In the case of some terminology collections it is crucial to determine whether there are some limitations as to the length of each field. The tools selected for analysis in this project theoretically do not impose any such limitations. However, the longer the field, the more difficult it may be to see the content of the whole field or record. Another vital aspect, especially in terms of translation work, is the number of fields for which entry is obligatory in order to create a valid record. The tools discussed here require only the term or lemma. However it is possible to define other fields for which entry is necessary in order to save the record. This operation may contribute to an increased quality of the terminology collection, even though it may significantly lengthen the process of populating the termbase.
All tools under scrutiny offer the possibility to create cross-references across the records. Most often they are created manually and can be found either within a text field or in a separate field. Unfortunately, it is not yet possible to create links to external resources within the terminological records of the tools discussed.
In addition to considering the limitations of the record field length, also the question of the record size should be answered. In none of the tools discussed is there any explicit limitation, however, it should be borne in mind that the larger the records, the slower the data retrieval process may become. It should also be remembered that creating small records enables the storage of much larger data collections in one file without hampering the functioning of the tool. Hence the size of the records should be kept close to the bare minimum in order to retain high speed of information retrieval. Again, there are no limitations to the number of terminological entries, except for hard disc size.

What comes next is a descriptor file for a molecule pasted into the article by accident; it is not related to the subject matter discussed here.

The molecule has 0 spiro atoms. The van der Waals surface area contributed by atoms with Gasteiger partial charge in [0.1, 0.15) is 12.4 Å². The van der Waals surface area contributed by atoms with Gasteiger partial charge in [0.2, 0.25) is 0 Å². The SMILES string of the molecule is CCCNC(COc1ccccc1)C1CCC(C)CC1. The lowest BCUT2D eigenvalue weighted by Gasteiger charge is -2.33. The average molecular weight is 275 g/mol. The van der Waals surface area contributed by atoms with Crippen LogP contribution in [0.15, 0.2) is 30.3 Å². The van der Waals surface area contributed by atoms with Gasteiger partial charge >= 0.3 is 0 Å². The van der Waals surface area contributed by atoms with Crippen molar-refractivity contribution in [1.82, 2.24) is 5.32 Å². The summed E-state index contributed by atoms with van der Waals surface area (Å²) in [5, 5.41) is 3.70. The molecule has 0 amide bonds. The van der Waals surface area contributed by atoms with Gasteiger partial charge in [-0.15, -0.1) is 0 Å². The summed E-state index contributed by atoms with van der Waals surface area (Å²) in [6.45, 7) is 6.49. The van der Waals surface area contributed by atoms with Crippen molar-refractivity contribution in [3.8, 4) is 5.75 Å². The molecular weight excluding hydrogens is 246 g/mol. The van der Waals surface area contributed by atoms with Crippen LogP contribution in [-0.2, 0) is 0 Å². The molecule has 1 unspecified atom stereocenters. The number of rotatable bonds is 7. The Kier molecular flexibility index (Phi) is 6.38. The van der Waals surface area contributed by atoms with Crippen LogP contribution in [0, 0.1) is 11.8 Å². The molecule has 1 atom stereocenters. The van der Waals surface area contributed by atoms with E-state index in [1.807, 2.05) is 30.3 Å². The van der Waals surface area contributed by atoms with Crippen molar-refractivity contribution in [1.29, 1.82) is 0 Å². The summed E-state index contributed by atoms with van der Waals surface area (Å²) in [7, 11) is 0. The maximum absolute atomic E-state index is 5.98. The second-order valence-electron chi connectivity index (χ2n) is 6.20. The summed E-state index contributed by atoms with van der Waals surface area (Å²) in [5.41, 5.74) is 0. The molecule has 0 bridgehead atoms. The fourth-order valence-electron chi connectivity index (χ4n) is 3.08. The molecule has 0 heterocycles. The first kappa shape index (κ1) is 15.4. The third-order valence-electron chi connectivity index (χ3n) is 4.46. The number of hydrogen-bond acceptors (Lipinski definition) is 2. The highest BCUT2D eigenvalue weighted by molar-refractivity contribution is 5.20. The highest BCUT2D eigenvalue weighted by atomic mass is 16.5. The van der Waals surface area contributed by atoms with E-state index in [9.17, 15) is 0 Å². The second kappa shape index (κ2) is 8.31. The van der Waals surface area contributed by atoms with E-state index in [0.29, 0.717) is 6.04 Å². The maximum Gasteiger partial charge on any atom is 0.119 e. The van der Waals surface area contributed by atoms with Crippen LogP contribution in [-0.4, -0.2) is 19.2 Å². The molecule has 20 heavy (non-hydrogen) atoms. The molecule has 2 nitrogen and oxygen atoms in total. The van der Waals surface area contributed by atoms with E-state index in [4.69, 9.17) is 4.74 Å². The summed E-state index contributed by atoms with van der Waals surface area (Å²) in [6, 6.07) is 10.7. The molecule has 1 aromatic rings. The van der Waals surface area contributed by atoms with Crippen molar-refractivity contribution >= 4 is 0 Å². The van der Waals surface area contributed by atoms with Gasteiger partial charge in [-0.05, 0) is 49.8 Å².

3.7 Retrieval of information
The principal purpose of terminology management tools is to provide quick access to terminological data. Therefore, it is important that they provide a number of efficient search options. Exact match option is very often insufficient. It is especially true for highly inflectional languages such as Polish, where a given term would have to be entered into the termbase in all cases, numbers and genders in order to be found by the tool when working with a text or when automatic term recognition is activated. Therefore, most tools also offer:
- partial match
- right truncation (omission of the final part of the term in the search string)
- wild card search (replacing an unknown character or characters with an asterisk or a question mark)
- free text search (searching all the text fields of the termbase in order to find the search string)
- fuzzy search (listing all the nearest matches to the search string)
- search via record/translation unit number
- KWIC (key word in context)
- Boolean operators (operators signifying logical connections AND, OR, NOT)
- relational operators (>, <, =, >=, <=, z')
- morphological (suffixes, prefixes, inflectional endings)
- search by synonym, cross-reference, internal/external link
- subject area
- global search
- restricted (filtered)
- by segments containing a term or phrase (if the translation memory module is active)
- capital vs. small letter
- punctuation and spacing variation
- formatting and mark-up features
- search history
- search log (file recording all search procedures within a given work session)
- browsing (alphabetical, chronological and conceptual)
- access via any data category (e.g. part of speech)
- query language, e.g. SQL
Some applications also allow for a combination of search criteria. Most of them offer the function of global search and replace. Finally, since most CAT tools are designed as language independent applications, they rarely recognize part of speech of a term, especially if the term has the same form as a noun, verb or adjective.